February is a month for putting fish on the table. From bass on Lake Okeechobee to trout, redfish and sheepshead in the bays to grouper and snapper offshore, it’s all about catching fish for Southwest Florida anglers this month.



A winter run to a number 90 miles off Fort Myers paid off with red snapper for Robby Trammel and Billy Norris.

How about a fish that is excellent to eat, fights hard when hooked, can achieve double-digit weights, can be caught by shorebound anglers, bites well even when the weather is poor and for which the most productive season is during winter when the most people are in town? That fish is the sheepshead, a largely overlooked, strikingly striped, bucktoothed member of the porgy family which, in spite of all the endearing characteristics listed above, is probably most famous for its bait-stealing prowess.


February is the absolute peak of sheepshead season. These fish are currently schooled up in big numbers around virtually every bit of hard structure along the coast. Dock and pier pilings, beach rocks, offshore ledges, artificial reefs, wrecks, fallen trees along the beach or just about anything on which barnacles might grow attract sheepshead, sometimes in amazing numbers.


Sheepshead are primarily crustacean eaters, best caught on natural baits including shrimp, fiddler crabs, sandfleas and tube worms. While you can start an argument on some piers by debating which of these baits is best, most anglers agree that the best technique is to place your bait as close as possible to the pilings, rocks or whatever structure you’re working. Hotspots this month will include the Venice jetties, the piers at Placida, El Jobean and Sanibel, and all the bridges spanning the Intracoastal Waterway.


February usually brings the clearest, coolest water of the year to Southwest Florida. These conditions provide some of the most technically challenging sight fishing of the year for redfish anglers. During sunny afternoons; redfish cruise among the islands in Gasparilla Sound and Pine Island Sound, often in water less than two feet deep. They can be really spooky. A super-stealthy approach coupled with the ability to see cruising fish from a long ways out topped off with the ability to make long, accurate casts is the mix needed to take these fish. If this seems like too much trouble for a redfish, simply head back into the mangrove creeks and fish with shrimp under overhanging bushes in the deepest bends.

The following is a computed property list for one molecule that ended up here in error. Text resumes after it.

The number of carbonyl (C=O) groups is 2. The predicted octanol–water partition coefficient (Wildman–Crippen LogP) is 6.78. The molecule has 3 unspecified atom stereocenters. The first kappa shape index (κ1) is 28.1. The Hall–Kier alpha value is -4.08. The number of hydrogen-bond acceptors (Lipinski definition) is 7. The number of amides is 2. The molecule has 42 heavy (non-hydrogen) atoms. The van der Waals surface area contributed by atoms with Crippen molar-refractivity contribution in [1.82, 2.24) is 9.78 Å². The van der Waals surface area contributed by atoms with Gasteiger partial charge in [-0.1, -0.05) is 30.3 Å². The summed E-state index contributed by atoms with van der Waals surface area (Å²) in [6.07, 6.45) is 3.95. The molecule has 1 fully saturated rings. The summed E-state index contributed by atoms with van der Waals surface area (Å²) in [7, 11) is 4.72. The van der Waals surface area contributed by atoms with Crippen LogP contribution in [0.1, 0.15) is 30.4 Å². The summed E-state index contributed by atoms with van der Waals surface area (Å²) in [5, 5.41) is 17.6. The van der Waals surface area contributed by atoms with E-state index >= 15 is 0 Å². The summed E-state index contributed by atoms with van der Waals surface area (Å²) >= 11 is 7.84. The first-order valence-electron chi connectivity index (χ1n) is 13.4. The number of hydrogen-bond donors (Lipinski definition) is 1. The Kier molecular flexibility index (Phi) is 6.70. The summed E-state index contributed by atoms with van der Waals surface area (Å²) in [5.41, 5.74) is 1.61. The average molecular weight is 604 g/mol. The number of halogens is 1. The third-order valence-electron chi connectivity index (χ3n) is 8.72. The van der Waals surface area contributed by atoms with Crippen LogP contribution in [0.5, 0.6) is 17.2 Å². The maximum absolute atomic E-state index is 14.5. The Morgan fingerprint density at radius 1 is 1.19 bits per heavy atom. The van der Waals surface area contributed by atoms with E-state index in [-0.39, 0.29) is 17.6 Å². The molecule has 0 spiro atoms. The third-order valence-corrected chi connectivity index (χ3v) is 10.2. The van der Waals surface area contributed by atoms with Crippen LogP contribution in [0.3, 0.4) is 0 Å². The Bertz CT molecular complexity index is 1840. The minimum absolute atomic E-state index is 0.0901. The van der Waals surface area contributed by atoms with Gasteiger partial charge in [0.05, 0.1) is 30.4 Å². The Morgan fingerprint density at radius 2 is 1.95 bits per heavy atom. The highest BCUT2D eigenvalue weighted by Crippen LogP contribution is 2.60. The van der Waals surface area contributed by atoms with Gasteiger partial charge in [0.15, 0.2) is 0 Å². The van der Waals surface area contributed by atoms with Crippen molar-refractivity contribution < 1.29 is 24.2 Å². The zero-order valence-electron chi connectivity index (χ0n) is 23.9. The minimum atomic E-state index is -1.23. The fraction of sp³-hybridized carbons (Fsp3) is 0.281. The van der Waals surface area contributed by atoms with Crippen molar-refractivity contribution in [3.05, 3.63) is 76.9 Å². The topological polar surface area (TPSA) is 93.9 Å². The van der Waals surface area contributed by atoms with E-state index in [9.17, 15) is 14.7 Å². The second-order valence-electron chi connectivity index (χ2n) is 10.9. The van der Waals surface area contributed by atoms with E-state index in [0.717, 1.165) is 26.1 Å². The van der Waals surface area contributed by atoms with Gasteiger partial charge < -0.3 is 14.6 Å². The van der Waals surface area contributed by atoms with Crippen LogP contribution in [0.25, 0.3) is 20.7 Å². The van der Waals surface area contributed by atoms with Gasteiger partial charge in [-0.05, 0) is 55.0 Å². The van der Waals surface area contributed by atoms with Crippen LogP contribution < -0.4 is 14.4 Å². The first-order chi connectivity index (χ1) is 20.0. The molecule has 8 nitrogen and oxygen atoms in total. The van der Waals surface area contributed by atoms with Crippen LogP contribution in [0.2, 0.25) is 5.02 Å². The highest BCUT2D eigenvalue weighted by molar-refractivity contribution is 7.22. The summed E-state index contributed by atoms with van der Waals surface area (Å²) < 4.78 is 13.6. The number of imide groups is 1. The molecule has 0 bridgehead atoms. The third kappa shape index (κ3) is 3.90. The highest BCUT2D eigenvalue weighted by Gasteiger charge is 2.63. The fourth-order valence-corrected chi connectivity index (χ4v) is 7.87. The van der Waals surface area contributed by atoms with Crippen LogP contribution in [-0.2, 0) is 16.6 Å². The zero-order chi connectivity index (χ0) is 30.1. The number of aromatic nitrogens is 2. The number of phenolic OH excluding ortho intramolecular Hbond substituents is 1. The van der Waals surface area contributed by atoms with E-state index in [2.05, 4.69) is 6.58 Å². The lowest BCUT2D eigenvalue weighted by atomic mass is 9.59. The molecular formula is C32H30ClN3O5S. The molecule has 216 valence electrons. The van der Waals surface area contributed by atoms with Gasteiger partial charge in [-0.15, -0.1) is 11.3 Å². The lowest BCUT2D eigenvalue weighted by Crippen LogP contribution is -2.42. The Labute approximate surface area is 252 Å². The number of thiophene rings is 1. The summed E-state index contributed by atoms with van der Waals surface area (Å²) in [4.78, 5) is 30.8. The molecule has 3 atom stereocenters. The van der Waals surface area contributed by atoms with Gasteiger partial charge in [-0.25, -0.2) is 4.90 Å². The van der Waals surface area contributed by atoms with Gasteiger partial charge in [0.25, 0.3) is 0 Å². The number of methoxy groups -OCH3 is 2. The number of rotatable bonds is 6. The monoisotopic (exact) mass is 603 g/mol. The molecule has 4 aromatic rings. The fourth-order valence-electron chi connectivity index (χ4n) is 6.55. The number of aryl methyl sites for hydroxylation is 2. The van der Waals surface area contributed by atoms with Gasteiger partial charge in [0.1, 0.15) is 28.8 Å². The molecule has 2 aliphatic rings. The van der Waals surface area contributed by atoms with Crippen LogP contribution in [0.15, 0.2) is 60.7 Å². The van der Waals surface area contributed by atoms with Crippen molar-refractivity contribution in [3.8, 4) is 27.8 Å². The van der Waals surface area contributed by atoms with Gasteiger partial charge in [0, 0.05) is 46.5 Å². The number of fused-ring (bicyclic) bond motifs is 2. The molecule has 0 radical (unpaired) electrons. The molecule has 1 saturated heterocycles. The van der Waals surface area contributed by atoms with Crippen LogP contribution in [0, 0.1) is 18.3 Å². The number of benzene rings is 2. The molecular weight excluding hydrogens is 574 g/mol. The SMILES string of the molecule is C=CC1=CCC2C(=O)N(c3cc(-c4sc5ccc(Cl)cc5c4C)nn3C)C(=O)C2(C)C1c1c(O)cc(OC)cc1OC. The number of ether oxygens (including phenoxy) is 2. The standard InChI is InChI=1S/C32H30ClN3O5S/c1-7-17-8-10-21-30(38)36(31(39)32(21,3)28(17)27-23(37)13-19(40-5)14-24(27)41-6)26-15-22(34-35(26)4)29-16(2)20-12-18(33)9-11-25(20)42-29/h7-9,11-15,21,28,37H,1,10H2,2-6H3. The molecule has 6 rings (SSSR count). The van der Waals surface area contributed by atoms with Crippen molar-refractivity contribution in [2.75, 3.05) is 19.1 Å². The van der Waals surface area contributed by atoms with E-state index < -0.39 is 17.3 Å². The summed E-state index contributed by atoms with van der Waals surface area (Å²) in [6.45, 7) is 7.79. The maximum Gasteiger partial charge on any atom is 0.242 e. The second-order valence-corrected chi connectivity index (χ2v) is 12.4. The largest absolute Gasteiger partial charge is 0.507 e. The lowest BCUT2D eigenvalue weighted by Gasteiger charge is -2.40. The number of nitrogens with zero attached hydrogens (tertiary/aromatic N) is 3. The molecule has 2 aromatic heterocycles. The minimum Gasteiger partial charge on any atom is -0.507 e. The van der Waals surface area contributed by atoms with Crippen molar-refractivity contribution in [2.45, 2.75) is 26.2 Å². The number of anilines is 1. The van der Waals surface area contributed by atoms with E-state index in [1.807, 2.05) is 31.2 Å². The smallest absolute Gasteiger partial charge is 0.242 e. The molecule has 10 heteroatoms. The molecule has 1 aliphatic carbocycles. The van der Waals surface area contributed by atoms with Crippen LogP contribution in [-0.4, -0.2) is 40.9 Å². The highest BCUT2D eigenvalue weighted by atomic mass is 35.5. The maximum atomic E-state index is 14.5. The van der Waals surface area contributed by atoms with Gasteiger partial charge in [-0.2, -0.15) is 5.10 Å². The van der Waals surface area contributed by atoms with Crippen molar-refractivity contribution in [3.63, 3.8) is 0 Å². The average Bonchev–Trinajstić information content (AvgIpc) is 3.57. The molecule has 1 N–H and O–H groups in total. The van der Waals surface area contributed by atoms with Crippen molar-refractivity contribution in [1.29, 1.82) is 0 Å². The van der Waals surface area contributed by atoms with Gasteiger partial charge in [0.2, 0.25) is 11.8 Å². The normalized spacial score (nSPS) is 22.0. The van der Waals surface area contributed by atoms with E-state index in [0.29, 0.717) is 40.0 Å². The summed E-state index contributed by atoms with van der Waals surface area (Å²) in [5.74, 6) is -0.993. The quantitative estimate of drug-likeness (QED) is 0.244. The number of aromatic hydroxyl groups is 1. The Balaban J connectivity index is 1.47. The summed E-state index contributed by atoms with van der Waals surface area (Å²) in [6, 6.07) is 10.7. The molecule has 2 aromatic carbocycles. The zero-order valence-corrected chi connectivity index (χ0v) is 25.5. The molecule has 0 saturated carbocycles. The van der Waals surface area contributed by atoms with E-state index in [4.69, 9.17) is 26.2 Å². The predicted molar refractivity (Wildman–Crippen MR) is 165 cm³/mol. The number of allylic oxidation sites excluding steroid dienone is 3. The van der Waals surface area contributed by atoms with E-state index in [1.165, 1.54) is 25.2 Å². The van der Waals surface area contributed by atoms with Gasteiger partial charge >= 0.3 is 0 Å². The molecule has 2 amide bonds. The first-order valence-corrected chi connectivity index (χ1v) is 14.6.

Big black drum are schooling around manmade structure now. Many of these fish exceed 30 pounds and a few push 50, and they’re not terribly difficult to catch. In fact, it’s not even necessary to use a boat because some of the best black drum fishing is under piers and bridges where pedestrian anglers can stand directly over the fish. Half a blue crab or half a clam impaled on a large, stout hook and dropped to the bottom within a foot or two of the structure is all you need to tempt these large, whisker-chinned fish. The El Jobean fishing pier and the Highway 41 bridges over the Peace River are among the most well-known places to pound a drum without a boat. Anglers with boats will also find drum under all the bridges on the Caloosahatchee River, at the artificial reefs in Charlotte Harbor and around the remains of the old phosphate dock at Boca Grande Pass.